Mah Jong at Yokota
Originally from China, Mah Jong is a game played worldwide and a popular form of gambling in Japan.
Although there are regional variations in the rules, the basics are the same: four players with a set of more than hundred tiles based on Chinese characters and symbols.
Although the game is very fun and exciting, it requires skills and strategies over mere luck; it is often considered difficult for a beginner to master.
Fortunately, Charlotte Parris, a retired government official and an accomplished Mah Jong player, will host a Mah Jong class and teach you how to play at the Yokota Officer’s Club.
Parris currently works as a volunteer for the Red Cross in Yokota, and Stars and Stripes recently talked to her about the fascination with Mah Jong and what drove her to teach a class.
Q. How did you come to know Mah Jong?
A. I learned to play Mah Jong at an Air Force Base in the late 70s. I learned the national way in Savanah, Ga. at the Jewish Alliance Center. Since then, I have played both socially and in national tournaments.
Q. Can you tell us about your fascination of Mah Jong?
A. I have loved the game of Mah Jong for many years. Every country I have lived in, I have also learned their way of playing. Chinese and Filipinos, the Brits, and I look forward to learning/playing with the Japanese. American Mah Jong is not like gambling at the levels that I played with Chinese or Filipinos. Our pot is a lot smaller for a social game; more if you are in a tournament. I think I have probably won more playing Bingo. It’s the challenge of the game that is fun, and if I win the hand it means I picked the right hand to pursue.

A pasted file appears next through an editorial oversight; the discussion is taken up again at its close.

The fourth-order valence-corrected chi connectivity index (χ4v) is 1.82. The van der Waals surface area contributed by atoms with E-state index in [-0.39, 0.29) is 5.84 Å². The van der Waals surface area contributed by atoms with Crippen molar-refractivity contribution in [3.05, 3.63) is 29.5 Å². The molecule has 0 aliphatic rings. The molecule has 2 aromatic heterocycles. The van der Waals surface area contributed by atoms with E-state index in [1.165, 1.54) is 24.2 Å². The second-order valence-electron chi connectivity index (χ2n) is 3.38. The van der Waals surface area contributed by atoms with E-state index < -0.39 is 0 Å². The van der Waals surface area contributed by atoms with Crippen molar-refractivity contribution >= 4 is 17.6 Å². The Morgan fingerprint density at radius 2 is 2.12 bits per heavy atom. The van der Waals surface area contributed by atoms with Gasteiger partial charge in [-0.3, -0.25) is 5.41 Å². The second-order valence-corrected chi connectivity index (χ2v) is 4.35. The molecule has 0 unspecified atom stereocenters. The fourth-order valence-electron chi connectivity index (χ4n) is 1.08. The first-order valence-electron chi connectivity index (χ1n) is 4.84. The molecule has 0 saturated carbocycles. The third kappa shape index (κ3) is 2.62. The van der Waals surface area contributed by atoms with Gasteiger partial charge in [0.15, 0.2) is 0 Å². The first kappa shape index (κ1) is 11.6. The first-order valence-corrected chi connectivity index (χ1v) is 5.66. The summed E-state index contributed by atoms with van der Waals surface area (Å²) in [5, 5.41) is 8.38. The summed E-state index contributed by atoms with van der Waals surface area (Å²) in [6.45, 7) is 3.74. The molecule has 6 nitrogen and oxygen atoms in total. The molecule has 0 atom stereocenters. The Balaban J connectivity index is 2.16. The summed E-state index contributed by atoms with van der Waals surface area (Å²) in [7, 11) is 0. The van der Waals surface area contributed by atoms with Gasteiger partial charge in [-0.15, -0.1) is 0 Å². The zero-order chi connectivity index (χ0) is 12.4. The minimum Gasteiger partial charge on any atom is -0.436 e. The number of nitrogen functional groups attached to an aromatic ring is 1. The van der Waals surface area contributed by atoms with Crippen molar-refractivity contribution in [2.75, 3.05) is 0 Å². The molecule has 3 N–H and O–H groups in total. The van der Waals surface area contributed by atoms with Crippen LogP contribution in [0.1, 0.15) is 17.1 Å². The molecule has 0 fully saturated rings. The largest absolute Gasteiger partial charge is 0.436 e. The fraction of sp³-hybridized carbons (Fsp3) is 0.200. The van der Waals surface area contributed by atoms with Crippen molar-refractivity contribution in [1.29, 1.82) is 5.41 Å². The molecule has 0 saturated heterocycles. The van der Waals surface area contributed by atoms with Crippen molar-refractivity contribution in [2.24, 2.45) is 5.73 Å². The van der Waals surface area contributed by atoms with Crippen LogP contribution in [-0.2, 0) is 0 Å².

Q. What made you want to start teaching Mah Jong?
A. I can’t find a group to play with, and when that happens I teach. I did this in United States, Europe, Russia, the Middle East and at family reunions. Even my kids know how to play.
Q. Could you give us some of info about what you teach in your class?
A. You have to learn the tiles, the ritual of building the wall and picking your tiles, the hands to choose and hands to switch to while playing.
Q. How can people join the class?
A. Show up at the beginning of the class so all can start at once. Hard to begin again once class had start.
Q. Could you give us brief introduction to you and your family?
A. I am a retired government employee, and through my job I’ve traveled and worked mostly overseas. I came over [to Japan] with my daughter and her family to help and spend some time with my grands.
Learn to Play Mah Jong
Hours: Tuesdays, 10 a.m. - Noon and 7 - 9 p.m.
Location: Yokota Officer’s Club
Point of Contact: Charlotte Parris (080 9677-2189)
“Come Learn to play Mah Jong under the national Mah Jong league rules. Enjoy the game and social interaction with others learning at the same time. The class is offered weekly until you get comfortable and start playing on your own.”